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Again, using the definition of the trigonometric functions as the ratios of the sides of a right triangle, we can now list all the trig functions for a 30 angle and a 60 angle. 1 2

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1 2 45 1 Either memorizing or learning how to construct these triangles is much easier than memorizing tables for the 45 , 30 , and 60 angles. These angles are used frequently and often you need exact function values rather than rounded values. You cannot get exact values on your calculator.

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**All I Sine II Tangent Cosine**

45 1 1 2 Knowing these triangles, understanding the use of reference angles, and remembering how to get the proper sign of a function enables us to find exact values of these special angles. All I Sine II III Tangent IV Cosine A good way to remember this chart is that ASTC stands for All Students Take Calculus.

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**A S T C Example 1: Find the six trig functions of 330 .**

First draw the 330 degree angle. Second, find the reference angle, = 30 To compute the trig functions of the 30 angle, draw the “special” triangle. y x 1 2 Determine the correct sign for the trig functions of Only the cosine and the secant are “+”. A S T C 330 30

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**A S T C Example 1 Continued: The six trig functions of 330 are: 30 330**

y x 1 2 A S T C 330 30

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**Example 2: Find the six trig functions of . (Slide 1)**

First determine the location of With a denominator of 3, the distance from 0 to radians is cut into thirds. Count around the Cartesian coordinate system beginning at 0 until we get to y x We can see that the reference angle is , which is the same as Therefore, we will compute the trig functions of using the 60 angle of the special triangle. 1 2

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**A S T C Example 2: Find the six trig functions of . (Slide 2)**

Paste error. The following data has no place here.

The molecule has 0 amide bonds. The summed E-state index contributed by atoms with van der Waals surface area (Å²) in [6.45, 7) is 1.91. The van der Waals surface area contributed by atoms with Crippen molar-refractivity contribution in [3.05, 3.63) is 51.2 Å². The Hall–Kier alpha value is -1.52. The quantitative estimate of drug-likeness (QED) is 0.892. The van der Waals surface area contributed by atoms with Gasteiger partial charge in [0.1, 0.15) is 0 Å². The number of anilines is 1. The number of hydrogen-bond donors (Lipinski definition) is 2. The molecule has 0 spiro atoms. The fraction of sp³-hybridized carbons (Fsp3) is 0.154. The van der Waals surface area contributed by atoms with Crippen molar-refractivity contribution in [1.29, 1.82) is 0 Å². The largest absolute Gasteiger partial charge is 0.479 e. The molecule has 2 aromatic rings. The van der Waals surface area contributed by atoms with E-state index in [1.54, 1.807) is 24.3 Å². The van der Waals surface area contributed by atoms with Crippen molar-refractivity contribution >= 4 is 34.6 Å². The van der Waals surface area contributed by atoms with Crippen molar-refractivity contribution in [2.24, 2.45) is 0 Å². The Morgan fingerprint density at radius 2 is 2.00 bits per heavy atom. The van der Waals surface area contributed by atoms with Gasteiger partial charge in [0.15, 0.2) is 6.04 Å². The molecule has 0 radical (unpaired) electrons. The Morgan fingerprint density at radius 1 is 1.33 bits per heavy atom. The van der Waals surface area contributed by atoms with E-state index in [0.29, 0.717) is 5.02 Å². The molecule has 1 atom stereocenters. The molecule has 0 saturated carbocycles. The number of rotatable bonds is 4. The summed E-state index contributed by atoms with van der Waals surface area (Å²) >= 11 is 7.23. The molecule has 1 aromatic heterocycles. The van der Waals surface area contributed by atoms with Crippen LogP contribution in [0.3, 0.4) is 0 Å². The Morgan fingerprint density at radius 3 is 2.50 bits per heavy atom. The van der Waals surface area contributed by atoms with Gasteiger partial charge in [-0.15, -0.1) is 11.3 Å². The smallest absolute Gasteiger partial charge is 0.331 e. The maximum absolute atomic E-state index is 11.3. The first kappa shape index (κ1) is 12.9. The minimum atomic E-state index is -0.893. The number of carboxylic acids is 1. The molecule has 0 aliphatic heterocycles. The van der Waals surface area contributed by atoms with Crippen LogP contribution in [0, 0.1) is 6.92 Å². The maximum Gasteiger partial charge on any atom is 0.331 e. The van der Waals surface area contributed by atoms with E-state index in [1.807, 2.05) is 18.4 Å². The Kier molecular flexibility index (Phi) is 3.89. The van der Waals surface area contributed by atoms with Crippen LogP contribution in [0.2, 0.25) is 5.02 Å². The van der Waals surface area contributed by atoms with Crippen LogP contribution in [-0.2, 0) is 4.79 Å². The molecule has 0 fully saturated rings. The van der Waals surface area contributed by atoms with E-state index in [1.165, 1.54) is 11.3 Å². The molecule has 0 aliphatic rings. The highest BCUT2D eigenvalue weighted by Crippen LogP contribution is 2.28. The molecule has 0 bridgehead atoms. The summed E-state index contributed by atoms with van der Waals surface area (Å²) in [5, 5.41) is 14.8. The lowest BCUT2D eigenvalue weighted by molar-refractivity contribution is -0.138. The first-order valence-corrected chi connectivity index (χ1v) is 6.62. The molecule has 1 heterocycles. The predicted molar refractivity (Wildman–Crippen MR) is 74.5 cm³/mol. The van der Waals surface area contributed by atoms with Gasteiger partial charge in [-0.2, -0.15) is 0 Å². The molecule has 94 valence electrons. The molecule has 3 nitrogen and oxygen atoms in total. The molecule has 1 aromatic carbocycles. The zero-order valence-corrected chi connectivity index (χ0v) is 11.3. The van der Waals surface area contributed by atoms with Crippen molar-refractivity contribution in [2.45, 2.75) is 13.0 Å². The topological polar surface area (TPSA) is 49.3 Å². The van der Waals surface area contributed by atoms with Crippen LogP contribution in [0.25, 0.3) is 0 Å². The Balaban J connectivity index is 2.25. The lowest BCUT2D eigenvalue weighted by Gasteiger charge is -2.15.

Before we write the functions, we need to determine the signs for each function. Remember “All Students Take Calculus”. Since the angle, , is located in the 3rd quadrant, only the tangent and cotangent are positive. All the other functions are negative.. y x A S T C 1 2

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**A S T C Example 3: Find the exact value of cos .**

We will first draw the angle to determine the quadrant. We see that the angle is located in the 2nd quadrant and the cos is negative in the 2nd quadrant. 0 radians A S T C Note that the reference angle is . We know that is the same as 45 , so the reference angle is Using the special triangle we can see that the cos of 45 or is . 45 1 cos =

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Practice Exercises Find the value of the sec 360 without using a calculator. Find the exact value of the tan 420 . Find the exact value of sin Find the tan 270 without using a calculator. Find the exact value of the csc Find the exact value of the cot (-225 ). Find the exact value of the sin Find the exact value of the cos Find the value of the cos(- ) without using a calculator. Find the exact value of the sec 315 .

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**Key For The Practice Exercises**

sec 360 = 1 tan 420 = sin = tan 270 is undefined csc = cot (-225 ) = -1 sin = cos = cos(- ) = -1 sec = Problems 3 and 7 have solution explanations following this key.

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**A S T C Problem 3: Find the sin .**

We will first draw the angle by counting in a negative direction in units of . 0 radians A S T C We can see that is the reference angle and we know that is the same as So we will draw our 30 triangle and see that the sin 30 is . All that’s left is to find the correct sign. 1 2 And we can see that the correct sign is “-”, since the sin is always “-” in the 3rd quadrant. Answer: sin =

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**A S T C Problem 7: Find the exact value of cos .**

We will first draw the angle to determine the quadrant. We see that the angle is located in the 3rd quadrant and the cos is negative in the 3rd quadrant. 0 radians A S T C Note that the reference angle is . We know that is the same as 45 , so the reference angle is Using the special triangle we can see that the cos of 45 or is . 45 1 cos =